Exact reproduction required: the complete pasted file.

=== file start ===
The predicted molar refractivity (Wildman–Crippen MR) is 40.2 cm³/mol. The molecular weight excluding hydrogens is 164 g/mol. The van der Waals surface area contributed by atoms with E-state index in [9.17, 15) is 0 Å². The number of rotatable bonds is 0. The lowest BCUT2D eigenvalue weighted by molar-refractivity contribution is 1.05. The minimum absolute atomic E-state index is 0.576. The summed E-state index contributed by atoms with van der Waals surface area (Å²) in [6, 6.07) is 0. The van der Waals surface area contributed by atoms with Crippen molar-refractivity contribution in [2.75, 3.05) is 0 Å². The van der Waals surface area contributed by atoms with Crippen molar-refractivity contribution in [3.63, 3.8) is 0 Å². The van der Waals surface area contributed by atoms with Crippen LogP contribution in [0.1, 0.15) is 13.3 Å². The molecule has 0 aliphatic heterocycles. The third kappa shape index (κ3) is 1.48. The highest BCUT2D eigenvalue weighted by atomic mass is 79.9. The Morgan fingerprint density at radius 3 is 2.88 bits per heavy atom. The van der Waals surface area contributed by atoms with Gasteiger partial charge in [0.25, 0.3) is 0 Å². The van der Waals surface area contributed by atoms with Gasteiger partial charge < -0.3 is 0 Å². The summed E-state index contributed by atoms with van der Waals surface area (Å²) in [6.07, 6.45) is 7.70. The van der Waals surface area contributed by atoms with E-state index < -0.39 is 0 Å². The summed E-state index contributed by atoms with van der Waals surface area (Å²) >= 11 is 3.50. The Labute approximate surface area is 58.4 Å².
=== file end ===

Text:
The predicted molar refractivity (Wildman–Crippen MR) is 40.2 cm³/mol. The molecular weight excluding hydrogens is 164 g/mol. The van der Waals surface area contributed by atoms with E-state index in [9.17, 15) is 0 Å². The number of rotatable bonds is 0. The lowest BCUT2D eigenvalue weighted by molar-refractivity contribution is 1.05. The minimum absolute atomic E-state index is 0.576. The summed E-state index contributed by atoms with van der Waals surface area (Å²) in [6, 6.07) is 0. The van der Waals surface area contributed by atoms with Crippen molar-refractivity contribution in [2.75, 3.05) is 0 Å². The van der Waals surface area contributed by atoms with Crippen molar-refractivity contribution in [3.63, 3.8) is 0 Å². The van der Waals surface area contributed by atoms with Crippen LogP contribution in [0.1, 0.15) is 13.3 Å². The molecule has 0 aliphatic heterocycles. The third kappa shape index (κ3) is 1.48. The highest BCUT2D eigenvalue weighted by atomic mass is 79.9. The Morgan fingerprint density at radius 3 is 2.88 bits per heavy atom. The van der Waals surface area contributed by atoms with Gasteiger partial charge in [0.25, 0.3) is 0 Å². The van der Waals surface area contributed by atoms with Gasteiger partial charge < -0.3 is 0 Å². The summed E-state index contributed by atoms with van der Waals surface area (Å²) in [6.07, 6.45) is 7.70. The van der Waals surface area contributed by atoms with E-state index < -0.39 is 0 Å². The summed E-state index contributed by atoms with van der Waals surface area (Å²) >= 11 is 3.50. The Labute approximate surface area is 58.4 Å².